As for the title, it is ridicule: “bête” meaning “stupid” is an adjective. “La Bete” (noun, with or without the circonflex) is, and remains, “a beast, an animal” best coupled in French with “la Belle et la Bête.”
By the time he gets to his final speeches, poor old Elmire, in Peakes’s hands, is totally untragic, uninteresting. Dito van Reiigenberg is best in show, his thoughts and stance equally balanced and true to his (stage) century as well as the playwright’s forward looking message. To me, it was more like a squabble over “high art” and it’s need to progress (see the RSC’s recent production of 2 Gentlemen of Verona, recently on show at the Bryn Mawr movie, with “entertainment,” a provided by TV!, James’s role was insulting to a fine actor, leading a brilliant, underutilized troupe!
I LOVED THE SHOW!!!!! PURE GENIUS!!!!! THE ACTORS WERE AMAZING AND THE SET WAS VERY CREATIVE…… THANKS
Although the writing is clever and the acting outstanding, my friends and I found the play tedious. The “meaning” of the play was well hidden, and the subtitle could have been “Much Ado About Nothing.”
great play loved every minute of it thank you
What a wonderful prformance!!! Acting, staging and direction superb. We keep subscribing because almost everything the Arden does is of the best quality. Keep it up.
Please tell Terry that the Arden has done it again! A wonderful eminently enjoyable production of a brilliant play that should have been more successful on Broadway. Scott Greer outdid himself in combining an outsized larger-than-life role with hints of the darker side. Ian Peakes also was superb. Watching his subtle shifts of reaction to Greer’s rantings as the play progressed was a joy to behold. Laura and I are longtime subscribers and “Sondheim freaks.” Can’t wait for the next production. Continued success. Btavo!!!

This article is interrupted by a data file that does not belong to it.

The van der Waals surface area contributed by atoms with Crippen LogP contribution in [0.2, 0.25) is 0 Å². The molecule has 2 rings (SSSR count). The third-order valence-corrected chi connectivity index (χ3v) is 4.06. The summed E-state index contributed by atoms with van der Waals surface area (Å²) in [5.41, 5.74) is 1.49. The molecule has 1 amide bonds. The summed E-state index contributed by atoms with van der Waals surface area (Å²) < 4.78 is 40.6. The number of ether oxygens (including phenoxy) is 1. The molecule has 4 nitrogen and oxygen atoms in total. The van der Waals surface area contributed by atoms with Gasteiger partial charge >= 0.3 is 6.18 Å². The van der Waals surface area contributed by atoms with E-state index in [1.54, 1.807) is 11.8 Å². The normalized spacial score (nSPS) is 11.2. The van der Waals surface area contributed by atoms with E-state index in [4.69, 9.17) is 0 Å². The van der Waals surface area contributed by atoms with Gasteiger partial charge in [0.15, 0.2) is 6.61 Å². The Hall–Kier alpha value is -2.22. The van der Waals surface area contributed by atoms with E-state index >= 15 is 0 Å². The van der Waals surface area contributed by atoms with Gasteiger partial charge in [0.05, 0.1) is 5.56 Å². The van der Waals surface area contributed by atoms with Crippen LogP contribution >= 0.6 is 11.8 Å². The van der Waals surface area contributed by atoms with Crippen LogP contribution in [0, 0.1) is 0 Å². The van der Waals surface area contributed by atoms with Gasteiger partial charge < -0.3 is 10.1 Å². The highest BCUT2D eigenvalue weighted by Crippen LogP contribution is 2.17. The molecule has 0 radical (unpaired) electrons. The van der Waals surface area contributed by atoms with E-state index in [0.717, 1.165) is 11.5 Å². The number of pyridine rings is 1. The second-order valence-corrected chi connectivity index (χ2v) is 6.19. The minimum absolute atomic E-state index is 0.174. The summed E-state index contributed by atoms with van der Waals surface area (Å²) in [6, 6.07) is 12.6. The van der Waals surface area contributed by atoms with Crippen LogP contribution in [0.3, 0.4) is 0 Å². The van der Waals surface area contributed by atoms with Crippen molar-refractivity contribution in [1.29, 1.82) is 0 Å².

The inside jokes might have helped with the play if we knew them beforehand.
Scott was terrific but his monologue!!! Too too long. It got boring. I started reading the playbill during it. If Elmire hated it, what do you think the audience did. Unless that was the purpose of it. The monologue could have been half as long & serve the purpose of the play without boring the audience.
saw it last nite.. face still hurts from smiling and laughing. Scott Greer was brilliant. Please bring him back for a revival of One Man , Two Governors.
Inside jokes are fine… puffing out what should have been a 40-minute one-act farce into a two-hour two-act production is not fine. Act 1 began funny but started wearing thin after awhile, as Valere kept going on and on and on… Yes, we get it, the writer was too self-indulgent to cut his own verbiage after it started growing stale. Act 2 was a little better, but ended with forced cynicism that is utterly alien to the spirit of Moliere, who would have had the Valere character hoisted by his own petard at the end, with a more involved story-line.
This is the writer’s fault–trying to make too much out of basically thin material that would have been better done as a short one-act farce (which could then have been paired with another short comedy). And it might have been a more satisfying ending if the maid had turned into a character at the end, perhaps abandoning her one-syllable communication (which was alien to the setting of the play) to say something sincere to Elomire as he departs alone, or maybe even joining him on his forced journey. All in all, not a bad theatrical experience, and there were some laughs, but a better writer would have created a better script.